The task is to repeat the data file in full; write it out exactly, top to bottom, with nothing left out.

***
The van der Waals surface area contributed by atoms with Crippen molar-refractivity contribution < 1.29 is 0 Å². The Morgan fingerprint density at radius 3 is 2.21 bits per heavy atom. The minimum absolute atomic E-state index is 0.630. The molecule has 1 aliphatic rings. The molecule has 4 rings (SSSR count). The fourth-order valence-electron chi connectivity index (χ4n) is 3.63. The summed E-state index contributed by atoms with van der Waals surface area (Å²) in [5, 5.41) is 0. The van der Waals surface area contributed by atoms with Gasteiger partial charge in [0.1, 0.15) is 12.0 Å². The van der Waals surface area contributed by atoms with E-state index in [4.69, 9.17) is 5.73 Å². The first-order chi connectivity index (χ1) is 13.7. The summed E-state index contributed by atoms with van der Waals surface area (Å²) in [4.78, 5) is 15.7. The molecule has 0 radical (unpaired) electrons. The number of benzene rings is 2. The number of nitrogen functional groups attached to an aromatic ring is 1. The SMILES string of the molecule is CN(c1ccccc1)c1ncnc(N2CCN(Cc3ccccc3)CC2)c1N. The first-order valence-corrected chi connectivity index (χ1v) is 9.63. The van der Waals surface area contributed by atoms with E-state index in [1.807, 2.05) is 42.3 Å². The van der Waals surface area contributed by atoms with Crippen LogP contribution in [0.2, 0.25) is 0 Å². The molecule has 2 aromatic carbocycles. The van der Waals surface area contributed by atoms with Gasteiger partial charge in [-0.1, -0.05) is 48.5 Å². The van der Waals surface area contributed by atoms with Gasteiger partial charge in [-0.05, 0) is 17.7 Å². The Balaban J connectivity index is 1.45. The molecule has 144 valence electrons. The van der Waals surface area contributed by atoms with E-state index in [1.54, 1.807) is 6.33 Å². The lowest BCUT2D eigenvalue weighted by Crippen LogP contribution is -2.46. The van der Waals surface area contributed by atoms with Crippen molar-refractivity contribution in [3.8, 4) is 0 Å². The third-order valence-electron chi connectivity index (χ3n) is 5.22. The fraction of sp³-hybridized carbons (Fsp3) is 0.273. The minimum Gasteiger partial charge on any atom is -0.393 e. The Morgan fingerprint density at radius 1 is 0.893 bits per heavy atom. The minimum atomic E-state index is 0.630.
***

The van der Waals surface area contributed by atoms with Crippen molar-refractivity contribution < 1.29 is 0 Å². The Morgan fingerprint density at radius 3 is 2.21 bits per heavy atom. The minimum absolute atomic E-state index is 0.630. The molecule has 1 aliphatic rings. The molecule has 4 rings (SSSR count). The fourth-order valence-electron chi connectivity index (χ4n) is 3.63. The summed E-state index contributed by atoms with van der Waals surface area (Å²) in [5, 5.41) is 0. The van der Waals surface area contributed by atoms with Gasteiger partial charge in [0.1, 0.15) is 12.0 Å². The van der Waals surface area contributed by atoms with E-state index in [4.69, 9.17) is 5.73 Å². The first-order chi connectivity index (χ1) is 13.7. The summed E-state index contributed by atoms with van der Waals surface area (Å²) in [4.78, 5) is 15.7. The molecule has 0 radical (unpaired) electrons. The number of benzene rings is 2. The number of nitrogen functional groups attached to an aromatic ring is 1. The SMILES string of the molecule is CN(c1ccccc1)c1ncnc(N2CCN(Cc3ccccc3)CC2)c1N. The first-order valence-corrected chi connectivity index (χ1v) is 9.63. The van der Waals surface area contributed by atoms with E-state index in [1.807, 2.05) is 42.3 Å². The van der Waals surface area contributed by atoms with Crippen LogP contribution in [0.2, 0.25) is 0 Å². The molecule has 2 aromatic carbocycles. The van der Waals surface area contributed by atoms with Gasteiger partial charge in [-0.1, -0.05) is 48.5 Å². The van der Waals surface area contributed by atoms with Gasteiger partial charge in [-0.05, 0) is 17.7 Å². The Balaban J connectivity index is 1.45. The molecule has 144 valence electrons. The van der Waals surface area contributed by atoms with E-state index in [1.54, 1.807) is 6.33 Å². The lowest BCUT2D eigenvalue weighted by Crippen LogP contribution is -2.46. The van der Waals surface area contributed by atoms with Crippen molar-refractivity contribution in [3.8, 4) is 0 Å². The third-order valence-electron chi connectivity index (χ3n) is 5.22. The fraction of sp³-hybridized carbons (Fsp3) is 0.273. The minimum Gasteiger partial charge on any atom is -0.393 e. The Morgan fingerprint density at radius 1 is 0.893 bits per heavy atom. The minimum atomic E-state index is 0.630.